Although public support for wilderness, national parks, and other public lands is high, these open spaces face serious threats. The sentiments that led to the Sagebrush Rebellion and Wise Use Movement are not in the past, Davis tells us. In his first chapter, “Public Land and its Discontents,” Davis details how,since the gains of the Tea Party in 2010, those against public lands have the support of a large number of office-holders in state and federal legislatures.“What was previously seen as the intemperate agitation of fringe activists is now the standard stuff of political platforms, floor debates, and campaign speeches,” he writes.
Since 2010, conservative lawmakers have introduced proposals to:
- Open all national parks, forests, and wildlife refuges to roads and motors;
- Require the government to transfer, without sale, thirty million acres of their holdings;
- Sell all lands in the Rocky Mountains states to the highest bidder;
- Shield timber sales from any kind of public or environmental review; and
- Prevent the creation of any new wildlife refuges.
The Republican Party’s 2012 platform, for example, stated,“Congress should reconsider whether federal government’s enormous landholdings and control of water in the West could be better used for ranching, mining, or forestry through private ownership.”
Unfortunately, the missing piece of the equation is public comment and a level playing field. Most land grabs and giveaways are acts of favoritism not patriotism.
What could possibly go wrong when corporations control entire watersheds?
Many of these initiatives are based on template legislation created by the conservative American Legislative Exchange Council (ALEC), which was founded in 1973 to support policies favorable to its corporate advisory board, including Exxon Mobil and Koch Industries. ALEC state legislators organized a 2014 conference in Salt Lake City that they called the “Legislative Summit on the Transfer of Public Lands”—an outright assault on the Homeland.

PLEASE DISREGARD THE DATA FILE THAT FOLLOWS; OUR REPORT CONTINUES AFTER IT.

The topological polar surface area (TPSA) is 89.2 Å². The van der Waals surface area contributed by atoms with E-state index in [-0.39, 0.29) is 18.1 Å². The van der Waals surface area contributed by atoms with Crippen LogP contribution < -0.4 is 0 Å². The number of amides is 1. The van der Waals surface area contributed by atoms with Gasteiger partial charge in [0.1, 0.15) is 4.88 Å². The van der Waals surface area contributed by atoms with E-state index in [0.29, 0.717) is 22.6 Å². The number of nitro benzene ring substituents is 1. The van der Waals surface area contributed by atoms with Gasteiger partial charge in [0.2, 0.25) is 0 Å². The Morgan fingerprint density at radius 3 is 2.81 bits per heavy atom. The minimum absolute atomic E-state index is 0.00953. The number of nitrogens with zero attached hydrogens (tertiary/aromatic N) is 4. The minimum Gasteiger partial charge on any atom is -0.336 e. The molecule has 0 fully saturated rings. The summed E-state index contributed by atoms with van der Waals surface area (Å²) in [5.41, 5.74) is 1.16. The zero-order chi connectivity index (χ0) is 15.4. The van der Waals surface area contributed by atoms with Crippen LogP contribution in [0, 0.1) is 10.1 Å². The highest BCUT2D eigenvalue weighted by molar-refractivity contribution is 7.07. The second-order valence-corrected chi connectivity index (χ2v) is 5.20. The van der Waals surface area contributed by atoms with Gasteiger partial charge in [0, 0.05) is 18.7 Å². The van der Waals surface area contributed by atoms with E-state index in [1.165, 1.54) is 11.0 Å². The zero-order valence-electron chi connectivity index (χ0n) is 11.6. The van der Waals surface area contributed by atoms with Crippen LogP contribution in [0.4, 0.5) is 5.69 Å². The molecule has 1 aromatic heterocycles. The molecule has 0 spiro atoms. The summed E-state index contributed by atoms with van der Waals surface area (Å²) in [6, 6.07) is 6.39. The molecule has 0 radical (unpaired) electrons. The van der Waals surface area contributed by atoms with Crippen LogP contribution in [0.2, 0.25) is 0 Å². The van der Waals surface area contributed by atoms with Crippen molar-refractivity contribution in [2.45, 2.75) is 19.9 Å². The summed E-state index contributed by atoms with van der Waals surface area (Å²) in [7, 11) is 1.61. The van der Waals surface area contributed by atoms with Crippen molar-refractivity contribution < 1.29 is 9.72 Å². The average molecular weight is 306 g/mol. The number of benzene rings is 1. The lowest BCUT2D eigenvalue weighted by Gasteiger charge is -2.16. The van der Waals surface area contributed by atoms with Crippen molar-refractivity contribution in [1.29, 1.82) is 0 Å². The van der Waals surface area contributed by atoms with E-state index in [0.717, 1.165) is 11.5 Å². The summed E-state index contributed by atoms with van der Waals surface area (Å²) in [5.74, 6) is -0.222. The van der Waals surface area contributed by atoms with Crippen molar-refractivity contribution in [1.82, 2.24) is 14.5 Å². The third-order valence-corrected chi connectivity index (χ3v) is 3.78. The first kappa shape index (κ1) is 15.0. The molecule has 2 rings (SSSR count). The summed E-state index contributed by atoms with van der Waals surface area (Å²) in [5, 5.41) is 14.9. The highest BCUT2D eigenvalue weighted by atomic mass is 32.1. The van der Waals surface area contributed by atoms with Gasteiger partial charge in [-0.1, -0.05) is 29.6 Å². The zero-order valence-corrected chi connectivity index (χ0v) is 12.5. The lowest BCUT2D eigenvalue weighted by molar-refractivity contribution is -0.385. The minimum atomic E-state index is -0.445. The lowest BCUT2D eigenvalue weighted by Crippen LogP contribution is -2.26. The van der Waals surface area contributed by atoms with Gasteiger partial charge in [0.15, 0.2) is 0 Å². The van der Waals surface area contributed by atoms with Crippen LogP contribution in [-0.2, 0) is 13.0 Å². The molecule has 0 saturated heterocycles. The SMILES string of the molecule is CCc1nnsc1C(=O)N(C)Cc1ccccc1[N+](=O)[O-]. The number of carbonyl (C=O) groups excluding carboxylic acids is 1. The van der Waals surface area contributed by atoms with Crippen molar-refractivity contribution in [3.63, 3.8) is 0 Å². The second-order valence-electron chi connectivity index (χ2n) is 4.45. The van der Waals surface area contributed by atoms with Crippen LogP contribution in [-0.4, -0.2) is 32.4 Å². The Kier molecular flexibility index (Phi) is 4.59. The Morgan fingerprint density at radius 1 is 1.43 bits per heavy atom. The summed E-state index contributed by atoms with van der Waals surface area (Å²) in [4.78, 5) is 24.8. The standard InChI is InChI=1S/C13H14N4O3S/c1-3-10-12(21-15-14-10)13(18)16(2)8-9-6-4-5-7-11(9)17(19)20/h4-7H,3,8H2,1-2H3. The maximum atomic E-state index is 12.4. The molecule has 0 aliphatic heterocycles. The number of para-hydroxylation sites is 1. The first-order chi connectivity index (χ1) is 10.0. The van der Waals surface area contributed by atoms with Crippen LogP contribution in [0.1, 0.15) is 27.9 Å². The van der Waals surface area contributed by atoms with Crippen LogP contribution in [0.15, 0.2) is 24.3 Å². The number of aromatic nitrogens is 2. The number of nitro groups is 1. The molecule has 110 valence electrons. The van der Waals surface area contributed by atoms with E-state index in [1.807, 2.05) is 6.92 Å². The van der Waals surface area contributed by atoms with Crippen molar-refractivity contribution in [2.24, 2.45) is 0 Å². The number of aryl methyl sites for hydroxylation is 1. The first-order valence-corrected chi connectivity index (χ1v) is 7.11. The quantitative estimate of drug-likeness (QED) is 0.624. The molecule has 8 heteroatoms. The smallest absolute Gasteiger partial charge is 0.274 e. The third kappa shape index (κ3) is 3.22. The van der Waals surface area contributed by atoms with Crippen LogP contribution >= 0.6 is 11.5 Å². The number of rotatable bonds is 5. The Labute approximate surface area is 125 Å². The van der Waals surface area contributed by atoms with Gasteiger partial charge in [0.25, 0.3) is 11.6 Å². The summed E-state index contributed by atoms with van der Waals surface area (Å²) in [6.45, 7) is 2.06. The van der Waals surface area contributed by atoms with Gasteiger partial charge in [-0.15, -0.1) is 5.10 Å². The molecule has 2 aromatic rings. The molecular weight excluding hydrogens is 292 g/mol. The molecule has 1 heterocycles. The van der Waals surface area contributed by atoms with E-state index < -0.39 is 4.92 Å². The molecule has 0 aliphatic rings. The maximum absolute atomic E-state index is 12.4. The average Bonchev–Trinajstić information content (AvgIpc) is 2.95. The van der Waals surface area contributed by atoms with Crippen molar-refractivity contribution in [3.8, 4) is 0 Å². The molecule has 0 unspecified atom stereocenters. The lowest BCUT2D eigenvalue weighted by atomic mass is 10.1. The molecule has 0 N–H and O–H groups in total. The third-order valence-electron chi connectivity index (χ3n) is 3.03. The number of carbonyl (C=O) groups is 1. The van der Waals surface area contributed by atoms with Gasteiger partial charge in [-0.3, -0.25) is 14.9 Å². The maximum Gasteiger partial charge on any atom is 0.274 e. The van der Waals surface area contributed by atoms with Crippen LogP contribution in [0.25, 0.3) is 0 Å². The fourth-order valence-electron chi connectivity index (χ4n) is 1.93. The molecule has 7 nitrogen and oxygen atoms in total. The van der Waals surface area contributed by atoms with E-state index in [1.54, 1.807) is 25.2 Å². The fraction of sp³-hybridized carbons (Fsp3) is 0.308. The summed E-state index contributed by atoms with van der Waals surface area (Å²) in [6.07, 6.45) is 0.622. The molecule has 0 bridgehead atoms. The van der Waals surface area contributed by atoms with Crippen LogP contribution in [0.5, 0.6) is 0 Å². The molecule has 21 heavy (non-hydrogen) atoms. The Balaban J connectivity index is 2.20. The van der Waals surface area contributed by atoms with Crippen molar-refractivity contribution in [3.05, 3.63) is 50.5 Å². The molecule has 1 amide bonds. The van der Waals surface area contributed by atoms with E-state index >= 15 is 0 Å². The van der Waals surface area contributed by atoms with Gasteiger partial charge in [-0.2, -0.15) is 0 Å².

With Trump in office, lawmakers have doubled down on efforts to open public lands to extractive industries and corporate development. The Department of the Interior under the direction of Ryan Zinke opened two million acres of land in two national monuments in Utah, while supervising the largest lease sale ever (10.3 million acres) of Alaskan federal lands for oil and gas extraction.
To shrink national monuments last year, senior Interior Department officials dismissed evidence that these public lands boosted tourism and spurred archaeological discoveries, according to documents the department released and retracted a day later.
The thousands of pages of email correspondence show how Interior Secretary Ryan Zinke and his aides instead tailored their survey of protected sites to emphasize the value of logging, ranching, and energy development if the land was not designated as national monuments.
Comments that the department’s Freedom of Information Act officers made in the documents show that they sought to keep some of the references out of public view because they revealed the agency’s strategy to influence the review.
Presidents can establish national monuments in federal landor waters if they determine that cultural, historical or natural resources are imperiled. In April, President Trump signed an executive order instructing Zinke to review 27 national monuments established over a period of 21 years. He claimed that his predecessors had overstepped their authority in placing these large sites off limits to developers.
Trump has already massively reduced two of Utah’s largest national monuments, Bears Ears and Grand Staircase-Escalante, and has not ruled out altering others.